Christina Kubisch

Christina Kubisch, photographed by Christopher Williams

photograph by Christopher Williams

Christina Kubisch was born in Bremen, DE and has received the Award of the German Industrial Association (BDI) 1998, the Carl Djerassi Honorary Fellowship 2000 and the German Sound Art Prize 2008. Since the late 1970s she has worked with electromagnetic induction. For Electrical Walks, her work for Cut & Splice, she will spend 2 research days in Manchester to create a route, then lead a series of guided public walks in which audiences wear custom wireless headphones through which the sounds of electromagnetic fields – wireless communication systems, radar systems, surveillance cameras, cell phones, cash machines and more – become audible.

Electrical Walks


Since the late 1970s Christina Kubisch has worked with electromagnetic induction, which she has developed from a basic technique to an artistic tool. In 2003 she began research on a new series of works in public space, which trace the electromagnetic fields of urban environments in the form of city walks. The first Electrical Walk took place in Cologne in 2004.


Electrical Walks is a work in progress. It is a public walk with special, sensitive wireless headphones in which the acoustic qualities of aboveground and underground electromagnetic fields become amplified and audible. The transmission of sound is achieved by built-in coils which respond to the electromagnetic waves in the environment. The palette of these noises, their timbre and volume vary from site to site and from country to country. They have one thing in common: they are ubiquitous, even where one would not expect them. Light systems, wireless comunication systems, radar systems, anti-theft security devices, surveillance cameras, cell phones, computers, streetcar cables, antennae, navigation systemes, automated teller machines, wireless internet, neon advertising, public transportation networks and more all create electrical fields that are effectively hidden under cloaks of invisibility, but of incredible presence.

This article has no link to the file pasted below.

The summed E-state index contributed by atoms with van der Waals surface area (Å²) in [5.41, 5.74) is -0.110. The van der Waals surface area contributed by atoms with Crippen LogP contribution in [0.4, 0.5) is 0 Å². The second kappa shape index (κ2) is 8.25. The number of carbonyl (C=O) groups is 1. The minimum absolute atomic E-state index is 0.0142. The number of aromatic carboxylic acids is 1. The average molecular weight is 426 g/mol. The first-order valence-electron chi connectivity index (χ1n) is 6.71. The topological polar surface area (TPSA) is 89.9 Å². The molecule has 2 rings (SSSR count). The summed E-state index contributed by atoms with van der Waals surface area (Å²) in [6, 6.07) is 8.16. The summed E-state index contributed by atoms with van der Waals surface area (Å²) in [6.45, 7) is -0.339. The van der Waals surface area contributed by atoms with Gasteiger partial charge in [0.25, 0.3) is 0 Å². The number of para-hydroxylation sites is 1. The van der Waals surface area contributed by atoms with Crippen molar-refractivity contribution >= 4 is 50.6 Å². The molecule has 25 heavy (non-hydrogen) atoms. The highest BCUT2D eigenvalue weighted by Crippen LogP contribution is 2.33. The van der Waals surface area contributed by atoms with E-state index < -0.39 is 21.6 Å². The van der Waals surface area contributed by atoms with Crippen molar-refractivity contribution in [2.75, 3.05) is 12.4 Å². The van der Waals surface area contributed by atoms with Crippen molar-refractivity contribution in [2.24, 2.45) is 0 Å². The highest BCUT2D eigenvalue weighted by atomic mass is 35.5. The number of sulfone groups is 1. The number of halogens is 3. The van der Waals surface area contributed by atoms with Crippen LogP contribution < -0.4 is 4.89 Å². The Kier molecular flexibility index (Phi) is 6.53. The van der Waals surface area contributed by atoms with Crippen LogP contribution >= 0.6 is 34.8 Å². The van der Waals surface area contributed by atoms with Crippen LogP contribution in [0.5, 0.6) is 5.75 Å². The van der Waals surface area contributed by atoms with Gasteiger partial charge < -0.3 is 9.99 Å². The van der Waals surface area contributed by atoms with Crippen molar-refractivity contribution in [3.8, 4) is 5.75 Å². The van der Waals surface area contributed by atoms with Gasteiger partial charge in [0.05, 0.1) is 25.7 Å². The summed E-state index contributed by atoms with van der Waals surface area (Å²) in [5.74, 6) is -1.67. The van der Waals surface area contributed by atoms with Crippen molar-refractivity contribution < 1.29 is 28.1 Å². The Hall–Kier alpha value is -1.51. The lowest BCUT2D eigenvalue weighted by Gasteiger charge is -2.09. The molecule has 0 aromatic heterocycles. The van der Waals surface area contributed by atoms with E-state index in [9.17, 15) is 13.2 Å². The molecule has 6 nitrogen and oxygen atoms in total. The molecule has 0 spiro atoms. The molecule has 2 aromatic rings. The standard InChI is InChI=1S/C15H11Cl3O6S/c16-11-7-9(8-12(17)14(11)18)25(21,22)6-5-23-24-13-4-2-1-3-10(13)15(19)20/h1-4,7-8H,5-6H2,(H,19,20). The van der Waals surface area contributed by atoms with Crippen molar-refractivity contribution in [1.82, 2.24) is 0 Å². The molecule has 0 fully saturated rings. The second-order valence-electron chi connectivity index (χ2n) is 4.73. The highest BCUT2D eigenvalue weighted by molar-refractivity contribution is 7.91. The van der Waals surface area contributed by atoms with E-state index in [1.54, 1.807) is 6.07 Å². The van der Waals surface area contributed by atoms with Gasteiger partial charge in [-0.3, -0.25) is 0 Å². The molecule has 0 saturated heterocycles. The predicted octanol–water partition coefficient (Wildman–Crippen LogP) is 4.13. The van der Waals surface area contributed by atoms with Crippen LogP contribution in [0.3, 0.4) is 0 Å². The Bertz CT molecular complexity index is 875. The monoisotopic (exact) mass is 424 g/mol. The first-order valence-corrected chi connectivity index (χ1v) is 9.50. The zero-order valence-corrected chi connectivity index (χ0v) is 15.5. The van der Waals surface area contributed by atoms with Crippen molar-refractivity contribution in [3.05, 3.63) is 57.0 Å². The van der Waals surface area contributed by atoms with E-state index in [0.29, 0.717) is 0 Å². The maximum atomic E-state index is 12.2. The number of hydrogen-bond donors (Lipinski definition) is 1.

The sounds are much more musical than one would expect. There are complex layers of high and low frequencies, loops of rhythmic sequences, groups of tiny signals, long drones and many things which change constantly and are hard to describe. Some sounds are much alike all over the world. Others are specific for a city or country and cannot be found anywhere else. Electrical Walks is an an invitation to a special kind of investigation of city centres (or elsewhere). With the magnetic headphone and a map of the area, on which the possible routes and particularly interesting electrical fields are marked, the visitor can set off on her own or in a group. The perception of everyday reality changes when one listens to the electromagnetic fields; what is usually normal appears in a different context. Nothing looks the way it sounds. And nothing sounds the way it looks.